Communication in the Church: A Handbook for Healthier Relationships
An outreach ministry team seeks council approval to use mission auction monies for an elevator to make the congregation’s building more accessible to people with disabilities. During council discussion of this request, the pastor questions the appropriateness of using mission funds for an elevator. After all, she points out, mission monies should be used only for the congregation’s outreach ministries. Since no one from the outreach ministry team is present, council refers the request back for clarification.
This referral action seems sensible, except for an important misperception. The outreach ministry team thinks their request is rejected rather than returned for clarification. They also feel that the pastor exerts undue influence in the council’s action. Feeling hurt, unappreciated, and ignored, the ministry team members angrily demand a meeting with the pastor. They also send her a feisty memo expressing their frustration, including a sharply worded demand that the council reconsider their request. They argue that people outside the congregation will use the elevator, including a number of organizations that meet at congregation’s building (e.g., Alcoholics Anonymous and a preschool). Their rationale acknowledges that an elevator serves the congregation, and presents compelling ways that it also is an outreach ministry.
When the disgruntled outreach ministry team meets with the pastor, she corrects the misperception that the council denied their request. However, rather than talk past one another, play the blame-game, let the conflict spiral out of control, further damage trust, or fracture relationships, the pastor listens to ministry team members’ feelings of anger and hurt. She also checks her perception of what she heard them say and feel. Moreover, rather than try to convince these members that they no longer have reason to feel angry, the pastor calmly acknowledges their frustration.
This pastor’s active listening and perception-checking skills, together with her non-anxious presence, defuse this potentially conflicted situation. It communicates to ministry team members that she takes them seriously. They feel confirmed, understood, and appreciated. It also communicates that the pastor tries to use her power and influence to serve and help rather than cajole and control.
This incident could have had a different, all-too-common outcome. Feelings of neglect, resentment, anger, blame, lack of appreciation, and frustration are often long-lasting. Misperceptions, anxiety, passive-aggressive communication styles, power struggles, disconfirming messages, cultural insensitivity, ineffective listening, and destructive conflict often have dire consequences––individually, collectively, and synergistically. In fact, these communication breakdowns can spiral out of control, leading to such disgruntlement, dissension, distrust, and division that people angrily leave the congregation.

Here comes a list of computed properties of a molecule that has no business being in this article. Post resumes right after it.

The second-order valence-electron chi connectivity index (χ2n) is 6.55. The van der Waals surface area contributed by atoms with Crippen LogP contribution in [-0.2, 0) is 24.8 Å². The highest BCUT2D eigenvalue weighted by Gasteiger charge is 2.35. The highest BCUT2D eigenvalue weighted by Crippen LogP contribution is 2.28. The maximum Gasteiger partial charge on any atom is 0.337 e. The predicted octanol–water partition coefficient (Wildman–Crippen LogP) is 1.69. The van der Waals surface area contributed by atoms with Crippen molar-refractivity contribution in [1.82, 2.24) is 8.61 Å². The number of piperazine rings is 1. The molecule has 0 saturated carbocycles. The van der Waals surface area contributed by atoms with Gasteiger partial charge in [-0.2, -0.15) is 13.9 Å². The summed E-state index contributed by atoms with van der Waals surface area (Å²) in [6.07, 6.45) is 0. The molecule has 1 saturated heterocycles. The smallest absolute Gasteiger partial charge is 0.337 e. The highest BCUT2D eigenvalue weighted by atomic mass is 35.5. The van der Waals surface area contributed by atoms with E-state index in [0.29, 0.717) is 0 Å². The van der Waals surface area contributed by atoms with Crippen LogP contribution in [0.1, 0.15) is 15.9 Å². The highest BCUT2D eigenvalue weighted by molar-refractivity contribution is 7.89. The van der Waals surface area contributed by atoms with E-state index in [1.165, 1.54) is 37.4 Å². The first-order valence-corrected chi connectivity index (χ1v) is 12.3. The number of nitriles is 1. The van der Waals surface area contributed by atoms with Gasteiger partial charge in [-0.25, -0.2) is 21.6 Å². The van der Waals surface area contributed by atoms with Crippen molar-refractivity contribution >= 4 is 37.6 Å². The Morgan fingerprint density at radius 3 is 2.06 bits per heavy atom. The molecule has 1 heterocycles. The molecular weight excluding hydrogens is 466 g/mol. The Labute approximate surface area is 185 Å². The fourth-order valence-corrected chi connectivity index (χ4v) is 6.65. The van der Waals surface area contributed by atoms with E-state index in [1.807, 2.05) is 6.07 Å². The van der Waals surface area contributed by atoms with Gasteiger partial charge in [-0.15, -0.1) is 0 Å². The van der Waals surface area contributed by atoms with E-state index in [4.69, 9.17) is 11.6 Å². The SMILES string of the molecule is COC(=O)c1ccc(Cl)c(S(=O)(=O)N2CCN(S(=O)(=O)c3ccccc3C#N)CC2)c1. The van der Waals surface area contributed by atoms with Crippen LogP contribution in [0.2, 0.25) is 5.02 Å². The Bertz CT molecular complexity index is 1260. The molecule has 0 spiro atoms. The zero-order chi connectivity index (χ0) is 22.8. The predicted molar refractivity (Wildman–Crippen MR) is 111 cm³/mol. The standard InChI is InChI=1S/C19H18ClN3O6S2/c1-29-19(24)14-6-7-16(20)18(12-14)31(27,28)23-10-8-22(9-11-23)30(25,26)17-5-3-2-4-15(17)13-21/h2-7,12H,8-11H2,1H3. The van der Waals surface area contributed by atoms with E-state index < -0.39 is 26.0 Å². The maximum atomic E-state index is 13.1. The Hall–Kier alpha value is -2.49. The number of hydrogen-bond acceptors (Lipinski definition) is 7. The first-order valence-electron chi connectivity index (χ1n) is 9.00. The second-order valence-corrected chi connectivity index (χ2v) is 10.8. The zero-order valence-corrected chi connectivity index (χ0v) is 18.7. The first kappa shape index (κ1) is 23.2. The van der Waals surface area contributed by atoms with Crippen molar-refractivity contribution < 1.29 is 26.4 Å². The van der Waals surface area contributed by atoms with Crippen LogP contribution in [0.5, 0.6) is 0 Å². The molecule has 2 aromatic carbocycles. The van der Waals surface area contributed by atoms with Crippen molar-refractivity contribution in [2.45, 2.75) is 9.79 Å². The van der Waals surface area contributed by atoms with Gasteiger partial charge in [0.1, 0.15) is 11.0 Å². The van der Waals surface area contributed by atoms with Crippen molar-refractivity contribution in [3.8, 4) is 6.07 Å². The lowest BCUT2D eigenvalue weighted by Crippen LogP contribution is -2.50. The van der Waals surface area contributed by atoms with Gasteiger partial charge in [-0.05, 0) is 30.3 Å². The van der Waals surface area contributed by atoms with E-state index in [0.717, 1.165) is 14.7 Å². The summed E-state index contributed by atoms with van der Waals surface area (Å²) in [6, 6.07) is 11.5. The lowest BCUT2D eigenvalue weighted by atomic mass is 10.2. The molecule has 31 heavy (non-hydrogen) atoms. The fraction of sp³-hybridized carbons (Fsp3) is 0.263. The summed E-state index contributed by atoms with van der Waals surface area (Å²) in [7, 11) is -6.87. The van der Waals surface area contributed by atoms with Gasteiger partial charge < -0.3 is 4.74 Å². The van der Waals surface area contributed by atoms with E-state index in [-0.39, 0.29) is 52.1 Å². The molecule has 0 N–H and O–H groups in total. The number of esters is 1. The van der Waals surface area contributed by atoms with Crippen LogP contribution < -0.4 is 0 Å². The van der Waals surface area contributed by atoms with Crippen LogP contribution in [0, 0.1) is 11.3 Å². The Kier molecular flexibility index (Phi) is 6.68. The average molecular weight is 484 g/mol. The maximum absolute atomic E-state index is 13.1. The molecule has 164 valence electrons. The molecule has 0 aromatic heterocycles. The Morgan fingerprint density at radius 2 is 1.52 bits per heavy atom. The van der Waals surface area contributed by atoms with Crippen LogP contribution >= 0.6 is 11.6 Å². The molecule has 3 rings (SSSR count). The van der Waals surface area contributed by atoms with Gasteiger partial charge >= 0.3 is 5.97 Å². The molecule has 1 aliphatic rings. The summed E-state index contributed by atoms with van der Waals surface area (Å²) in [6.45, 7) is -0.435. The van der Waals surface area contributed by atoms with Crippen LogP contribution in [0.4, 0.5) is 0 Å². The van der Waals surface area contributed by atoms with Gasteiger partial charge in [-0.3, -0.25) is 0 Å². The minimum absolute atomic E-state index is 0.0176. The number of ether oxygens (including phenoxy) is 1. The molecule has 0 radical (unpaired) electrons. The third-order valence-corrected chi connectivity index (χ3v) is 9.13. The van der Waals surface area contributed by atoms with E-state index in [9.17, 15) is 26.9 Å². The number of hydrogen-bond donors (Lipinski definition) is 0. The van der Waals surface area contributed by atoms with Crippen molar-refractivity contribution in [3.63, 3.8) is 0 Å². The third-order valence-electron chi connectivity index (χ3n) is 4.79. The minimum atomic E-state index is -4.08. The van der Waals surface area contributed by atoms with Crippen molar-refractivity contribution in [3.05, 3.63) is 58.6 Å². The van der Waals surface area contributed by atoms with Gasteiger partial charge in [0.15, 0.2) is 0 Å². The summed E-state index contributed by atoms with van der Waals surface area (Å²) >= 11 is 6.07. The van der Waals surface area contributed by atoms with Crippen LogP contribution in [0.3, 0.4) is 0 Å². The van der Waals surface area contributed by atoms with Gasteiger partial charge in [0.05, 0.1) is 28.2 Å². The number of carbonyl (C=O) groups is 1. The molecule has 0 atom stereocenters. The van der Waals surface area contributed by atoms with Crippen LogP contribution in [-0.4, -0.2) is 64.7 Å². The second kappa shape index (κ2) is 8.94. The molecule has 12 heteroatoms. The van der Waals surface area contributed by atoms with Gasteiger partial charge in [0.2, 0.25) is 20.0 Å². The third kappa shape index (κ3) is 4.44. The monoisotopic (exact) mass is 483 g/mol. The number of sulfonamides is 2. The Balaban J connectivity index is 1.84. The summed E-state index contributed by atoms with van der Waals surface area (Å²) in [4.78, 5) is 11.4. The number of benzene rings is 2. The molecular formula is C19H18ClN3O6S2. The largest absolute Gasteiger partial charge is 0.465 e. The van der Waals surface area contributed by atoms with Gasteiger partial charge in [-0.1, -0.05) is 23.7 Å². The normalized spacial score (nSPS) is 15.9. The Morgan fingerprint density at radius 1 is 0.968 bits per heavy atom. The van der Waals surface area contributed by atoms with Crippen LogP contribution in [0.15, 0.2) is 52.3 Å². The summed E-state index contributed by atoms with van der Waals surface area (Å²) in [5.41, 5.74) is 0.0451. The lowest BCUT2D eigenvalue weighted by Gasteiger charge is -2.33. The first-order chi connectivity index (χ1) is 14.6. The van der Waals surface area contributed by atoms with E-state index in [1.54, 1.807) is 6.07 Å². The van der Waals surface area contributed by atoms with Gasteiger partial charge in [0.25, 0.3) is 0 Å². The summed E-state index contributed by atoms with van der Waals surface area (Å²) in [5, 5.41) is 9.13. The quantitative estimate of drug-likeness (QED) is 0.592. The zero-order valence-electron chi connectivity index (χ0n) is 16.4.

This scenario also illustrates how a variety of effectively employed communication behaviors can avert a potentially disastrous situation. Indeed, use of wise, timely, and effective interpersonal, small group, and organizational communication skills can make the difference between destructive, out-of control, unhealthy relationships and constructive, manageable, healthy ones.
Fortunately, most congregations are eager to help people create healthier ways of relating to one another. Wide-ranging topics to consider include communication effectiveness in preaching, leading worship, embracing change, pastoral care and counseling, personnel and staff relations, and church administration. It is not feasible, however, to satisfactorily address all such topics in a single book. So, this book targets six topics that account for the vast majority of communication breakdowns in our congregations:
- Building Relationships
- Leading Meetings
- Experiencing Trust
- Practicing Forgiveness
- Using Power
- Bridging Cultures
It is also possible to offer wide-ranging advice on these topics. Again, discretion is required. So, the goal of this book is to provide some simple guidelines that can go a long way to help people be more effective in how they build relationships, lead meetings, experience trust, practice forgiveness, use power, and bridge cultures. Chapters 1 through 5 cover the first five topics. The sixth topic, bridging cultures, is incorporated into these chapters where appropriate. In short, to improve the quality of communication in your congregation and everyday life, you’ll find guidelines for creating healthier relationships on each of these six topics.
Overview of Book
Here’s what you’ll find in each chapter:
- All-Too-Common Scenarios––Real-life contexts
- Sensible Guidelines––Good-to-know learning
- Practical Applications––Good-to-go applications
- Suggestions for Further Study––Good-to-get resources
Further resource materials are at the back of the book, including appendixes, notes, a bibliography, and an index. You may adapt this book’s content and resources to a variety of religious communities, learning audiences, work contexts, educational programs, and training events. While it is geared particularly for clergy, laypersons, continuing educational planners, professors, students and scholars, business and community leaders, nonprofit organizations, consultants, and professional speakers will also find it useful.